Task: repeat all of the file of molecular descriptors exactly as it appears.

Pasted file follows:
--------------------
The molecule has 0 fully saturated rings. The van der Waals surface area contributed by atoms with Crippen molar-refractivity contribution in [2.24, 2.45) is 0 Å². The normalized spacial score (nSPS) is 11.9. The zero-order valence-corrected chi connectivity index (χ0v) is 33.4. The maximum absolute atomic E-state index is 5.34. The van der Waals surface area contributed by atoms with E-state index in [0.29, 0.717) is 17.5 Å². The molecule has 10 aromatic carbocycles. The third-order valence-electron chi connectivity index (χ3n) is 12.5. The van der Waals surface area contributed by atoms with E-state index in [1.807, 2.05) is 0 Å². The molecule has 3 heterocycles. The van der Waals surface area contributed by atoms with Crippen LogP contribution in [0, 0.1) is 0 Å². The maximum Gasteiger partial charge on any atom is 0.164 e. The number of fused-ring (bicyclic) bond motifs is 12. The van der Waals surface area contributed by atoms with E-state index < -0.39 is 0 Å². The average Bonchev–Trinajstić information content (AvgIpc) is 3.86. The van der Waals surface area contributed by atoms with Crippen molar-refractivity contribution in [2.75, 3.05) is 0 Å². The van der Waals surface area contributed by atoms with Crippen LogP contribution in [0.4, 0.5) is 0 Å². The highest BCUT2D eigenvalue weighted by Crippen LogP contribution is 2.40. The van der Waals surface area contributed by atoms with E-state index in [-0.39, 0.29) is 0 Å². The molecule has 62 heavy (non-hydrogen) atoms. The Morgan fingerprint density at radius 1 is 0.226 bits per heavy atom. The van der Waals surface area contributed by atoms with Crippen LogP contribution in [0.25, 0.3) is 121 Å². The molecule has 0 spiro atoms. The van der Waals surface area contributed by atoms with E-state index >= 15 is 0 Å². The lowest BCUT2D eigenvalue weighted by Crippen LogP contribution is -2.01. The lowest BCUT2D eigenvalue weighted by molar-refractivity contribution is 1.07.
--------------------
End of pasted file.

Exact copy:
The molecule has 0 fully saturated rings. The van der Waals surface area contributed by atoms with Crippen molar-refractivity contribution in [2.24, 2.45) is 0 Å². The normalized spacial score (nSPS) is 11.9. The zero-order valence-corrected chi connectivity index (χ0v) is 33.4. The maximum absolute atomic E-state index is 5.34. The van der Waals surface area contributed by atoms with E-state index in [0.29, 0.717) is 17.5 Å². The molecule has 10 aromatic carbocycles. The third-order valence-electron chi connectivity index (χ3n) is 12.5. The van der Waals surface area contributed by atoms with E-state index in [1.807, 2.05) is 0 Å². The molecule has 3 heterocycles. The van der Waals surface area contributed by atoms with Crippen LogP contribution in [0, 0.1) is 0 Å². The maximum Gasteiger partial charge on any atom is 0.164 e. The number of fused-ring (bicyclic) bond motifs is 12. The van der Waals surface area contributed by atoms with E-state index < -0.39 is 0 Å². The average Bonchev–Trinajstić information content (AvgIpc) is 3.86. The van der Waals surface area contributed by atoms with Crippen molar-refractivity contribution in [2.75, 3.05) is 0 Å². The van der Waals surface area contributed by atoms with Crippen LogP contribution in [0.4, 0.5) is 0 Å². The highest BCUT2D eigenvalue weighted by Crippen LogP contribution is 2.40. The van der Waals surface area contributed by atoms with E-state index in [-0.39, 0.29) is 0 Å². The molecule has 62 heavy (non-hydrogen) atoms. The Morgan fingerprint density at radius 1 is 0.226 bits per heavy atom. The van der Waals surface area contributed by atoms with Crippen LogP contribution in [0.25, 0.3) is 121 Å². The molecule has 0 spiro atoms. The van der Waals surface area contributed by atoms with E-state index >= 15 is 0 Å². The lowest BCUT2D eigenvalue weighted by Crippen LogP contribution is -2.01. The lowest BCUT2D eigenvalue weighted by molar-refractivity contribution is 1.07.